VW’s Cash Cow Threatened as Emission Scandal Spreads to Audi

A key engineer tainted by the emissions scandal at Volkswagen, was lost by  Audi, the group’s biggest profit center, even as the German auto maker attempts to contain the fallout from the emissions cheating.

After a probe showed he was aware of the manipulation when he took the job less than 10 months ago, development chief Stefan Knirsch left the manufacturer with immediate effect this week. Knirsch was picked by Audi Chief Rupert Stadler to succeed Ulrich Hackenberg and was a company veteran who started in Audi’s engine design unit in 1990. After the scandal broke a year ago, Ulrich Hackenberg was pushed out in the first round of management purges. Now as investigators seek to untangle the origins of the scandal, Stadler himself has come under increased scrutiny.

“We made it clear from the start that we don’t spare big names in the probe and will act if it becomes necessary,” Berthold Huber, deputy chairman of the unit’s supervisory board, said in a statement about Knirsch’s departure. Audi didn’t comment on the reasons for the executive’s abrupt exit.

Audi is a linchpin in the Volkswagen structure. It’s an incubator for technology that filters down to the group’s mass-market brands and a proving ground for executives in addition to providing the biggest share of profit.

Following the same path as former Chairman Ferdinand Piech, former Chief Executive Officer Martin Winterkorn ran Audi before being promoted to VW’s top job. Questions about whether Audi with its deep technology know-how played an integral role and about the responsibility for the cheating have been raised by that close-knit relationship.

Albeit on a fairly marginal scale, Audi has already been implicated in the yearlong drama. U.S. authorities targeted Audi for developing bigger motors that don’t comply with diesel regulations apart from the rigging of smaller Volkswagen diesel engines. Before backtracking, the car manufacturer initially rejected the allegations. And even after a settlement for the smaller cars, fixing that issue, encompassing about 85,000 vehicles, remains unresolved.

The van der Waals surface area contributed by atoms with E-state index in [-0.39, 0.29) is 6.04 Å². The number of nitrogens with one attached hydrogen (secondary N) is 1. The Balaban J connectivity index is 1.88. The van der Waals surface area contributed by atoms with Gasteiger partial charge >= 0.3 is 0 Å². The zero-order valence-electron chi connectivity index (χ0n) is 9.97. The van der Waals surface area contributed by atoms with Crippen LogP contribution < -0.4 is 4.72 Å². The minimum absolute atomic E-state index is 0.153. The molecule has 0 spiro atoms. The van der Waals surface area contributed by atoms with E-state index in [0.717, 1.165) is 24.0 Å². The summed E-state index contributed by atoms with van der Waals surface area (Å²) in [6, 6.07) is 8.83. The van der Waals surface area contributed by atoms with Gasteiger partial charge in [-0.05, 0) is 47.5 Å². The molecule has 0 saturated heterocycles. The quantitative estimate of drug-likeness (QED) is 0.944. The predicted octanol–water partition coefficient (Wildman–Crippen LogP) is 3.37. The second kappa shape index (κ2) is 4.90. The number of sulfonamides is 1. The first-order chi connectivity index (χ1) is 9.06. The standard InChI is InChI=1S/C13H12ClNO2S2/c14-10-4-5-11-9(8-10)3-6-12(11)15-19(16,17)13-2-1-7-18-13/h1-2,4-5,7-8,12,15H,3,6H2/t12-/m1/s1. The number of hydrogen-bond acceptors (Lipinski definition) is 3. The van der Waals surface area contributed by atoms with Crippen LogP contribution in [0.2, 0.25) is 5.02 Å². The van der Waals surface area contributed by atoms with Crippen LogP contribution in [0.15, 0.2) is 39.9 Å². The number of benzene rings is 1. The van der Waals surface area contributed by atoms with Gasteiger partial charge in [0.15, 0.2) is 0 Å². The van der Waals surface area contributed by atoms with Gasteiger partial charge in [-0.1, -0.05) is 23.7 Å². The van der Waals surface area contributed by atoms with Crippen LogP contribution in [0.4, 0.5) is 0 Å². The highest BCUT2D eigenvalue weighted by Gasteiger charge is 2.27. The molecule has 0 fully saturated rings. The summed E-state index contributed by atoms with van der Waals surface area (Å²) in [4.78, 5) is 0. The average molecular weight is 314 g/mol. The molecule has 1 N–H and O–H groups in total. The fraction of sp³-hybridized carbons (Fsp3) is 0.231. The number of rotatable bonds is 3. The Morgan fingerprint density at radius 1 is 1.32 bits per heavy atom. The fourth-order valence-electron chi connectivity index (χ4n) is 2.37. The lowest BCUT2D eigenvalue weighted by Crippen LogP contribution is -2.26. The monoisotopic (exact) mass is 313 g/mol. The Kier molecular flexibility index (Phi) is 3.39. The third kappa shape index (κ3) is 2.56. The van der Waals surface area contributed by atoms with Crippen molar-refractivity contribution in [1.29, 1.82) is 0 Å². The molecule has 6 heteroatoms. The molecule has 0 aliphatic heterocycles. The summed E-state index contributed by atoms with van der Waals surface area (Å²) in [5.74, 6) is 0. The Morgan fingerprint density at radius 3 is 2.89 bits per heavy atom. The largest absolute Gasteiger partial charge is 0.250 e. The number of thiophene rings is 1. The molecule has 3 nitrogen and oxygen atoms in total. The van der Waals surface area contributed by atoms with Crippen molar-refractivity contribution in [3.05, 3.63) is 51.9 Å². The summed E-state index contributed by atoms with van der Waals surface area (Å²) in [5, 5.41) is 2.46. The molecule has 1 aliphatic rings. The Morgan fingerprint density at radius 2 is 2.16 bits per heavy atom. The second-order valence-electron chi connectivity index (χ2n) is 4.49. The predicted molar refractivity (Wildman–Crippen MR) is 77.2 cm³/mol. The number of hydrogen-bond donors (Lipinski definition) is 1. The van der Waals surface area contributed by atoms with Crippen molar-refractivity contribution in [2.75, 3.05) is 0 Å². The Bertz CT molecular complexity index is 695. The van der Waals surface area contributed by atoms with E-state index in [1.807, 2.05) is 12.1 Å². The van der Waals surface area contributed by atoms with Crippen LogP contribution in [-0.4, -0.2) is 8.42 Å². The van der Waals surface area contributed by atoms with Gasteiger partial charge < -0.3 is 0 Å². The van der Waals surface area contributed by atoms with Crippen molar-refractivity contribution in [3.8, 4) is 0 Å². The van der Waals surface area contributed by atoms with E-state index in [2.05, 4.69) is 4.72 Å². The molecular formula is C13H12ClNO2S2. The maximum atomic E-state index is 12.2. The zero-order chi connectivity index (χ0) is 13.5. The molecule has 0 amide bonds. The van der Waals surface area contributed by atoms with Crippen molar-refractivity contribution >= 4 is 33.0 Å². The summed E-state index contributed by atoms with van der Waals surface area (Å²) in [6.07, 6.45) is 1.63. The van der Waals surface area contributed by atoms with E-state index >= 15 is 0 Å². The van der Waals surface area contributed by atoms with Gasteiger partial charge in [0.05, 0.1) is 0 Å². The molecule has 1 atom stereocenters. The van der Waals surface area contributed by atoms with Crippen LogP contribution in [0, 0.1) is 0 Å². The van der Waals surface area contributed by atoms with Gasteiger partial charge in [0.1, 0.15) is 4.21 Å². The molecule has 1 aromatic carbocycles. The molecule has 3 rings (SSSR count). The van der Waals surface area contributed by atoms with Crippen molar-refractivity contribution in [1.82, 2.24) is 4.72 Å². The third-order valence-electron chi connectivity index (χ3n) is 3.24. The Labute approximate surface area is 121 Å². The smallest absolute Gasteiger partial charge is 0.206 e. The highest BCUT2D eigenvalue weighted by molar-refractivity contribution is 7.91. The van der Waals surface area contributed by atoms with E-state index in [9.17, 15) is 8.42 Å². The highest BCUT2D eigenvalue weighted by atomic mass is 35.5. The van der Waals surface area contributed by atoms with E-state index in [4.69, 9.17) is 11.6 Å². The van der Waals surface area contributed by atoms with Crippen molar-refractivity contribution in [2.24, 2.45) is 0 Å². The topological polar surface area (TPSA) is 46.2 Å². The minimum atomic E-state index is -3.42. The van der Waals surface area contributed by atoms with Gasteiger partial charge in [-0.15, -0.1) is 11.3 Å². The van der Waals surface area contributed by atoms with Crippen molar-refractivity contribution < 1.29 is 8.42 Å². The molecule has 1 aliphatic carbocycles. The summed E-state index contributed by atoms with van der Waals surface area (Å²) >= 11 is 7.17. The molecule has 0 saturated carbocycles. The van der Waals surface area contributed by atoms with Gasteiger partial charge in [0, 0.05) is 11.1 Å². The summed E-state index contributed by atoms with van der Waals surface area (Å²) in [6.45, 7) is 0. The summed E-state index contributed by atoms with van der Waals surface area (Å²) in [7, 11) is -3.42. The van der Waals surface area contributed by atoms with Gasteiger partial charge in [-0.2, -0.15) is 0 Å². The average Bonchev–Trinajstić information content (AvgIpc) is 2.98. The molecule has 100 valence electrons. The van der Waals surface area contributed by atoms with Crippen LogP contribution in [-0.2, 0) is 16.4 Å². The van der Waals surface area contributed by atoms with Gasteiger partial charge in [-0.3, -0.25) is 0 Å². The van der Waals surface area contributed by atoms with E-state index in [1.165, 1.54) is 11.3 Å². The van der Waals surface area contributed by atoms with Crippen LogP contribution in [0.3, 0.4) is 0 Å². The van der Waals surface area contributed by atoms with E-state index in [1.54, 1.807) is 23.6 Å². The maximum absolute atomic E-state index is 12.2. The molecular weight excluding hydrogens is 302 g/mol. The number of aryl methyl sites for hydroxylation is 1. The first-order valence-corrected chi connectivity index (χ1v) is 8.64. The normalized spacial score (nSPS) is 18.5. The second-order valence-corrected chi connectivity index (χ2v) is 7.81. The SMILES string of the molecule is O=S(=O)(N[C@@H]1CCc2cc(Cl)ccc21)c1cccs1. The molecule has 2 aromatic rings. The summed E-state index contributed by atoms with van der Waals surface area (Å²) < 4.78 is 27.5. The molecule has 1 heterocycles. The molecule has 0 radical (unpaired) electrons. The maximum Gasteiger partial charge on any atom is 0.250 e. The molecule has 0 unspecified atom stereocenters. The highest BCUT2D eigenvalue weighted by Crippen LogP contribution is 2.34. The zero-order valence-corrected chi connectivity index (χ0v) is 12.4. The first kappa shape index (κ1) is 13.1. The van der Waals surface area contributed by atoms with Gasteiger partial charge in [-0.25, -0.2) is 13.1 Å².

In the past week for the media coverage tracing the scandal, Audi has become a focal point. A report alleged that some executives at the brand were aware of the cheating for almost a decade and another report in Der Spiegel linked Stadler to the crisis.

Claiming in the Rheinische Post newspaper this weekend that’s he’s helping the investigation, the Audi CEO, who has run the brand for close to a decade and was part of Winterkorn’s inner circle, fired back.

From an also-ran manufacturer in the 1980s to a carmaker that aspired to take the luxury-car crown by the end of this decade, Stadler, 53, has been instrumental in raising the cachet of the brand. From the R8 supercar that shares parts with Lamborghini, the Italian sports-car maker owned by Audi to the A1 subcompact that rivals with the Mini hatchback, Audi has a huge range of models. The A8 flagship competes with the Mercedes-Benz S-Class and BMW 7 series.

(Adapted from Bloomberg)

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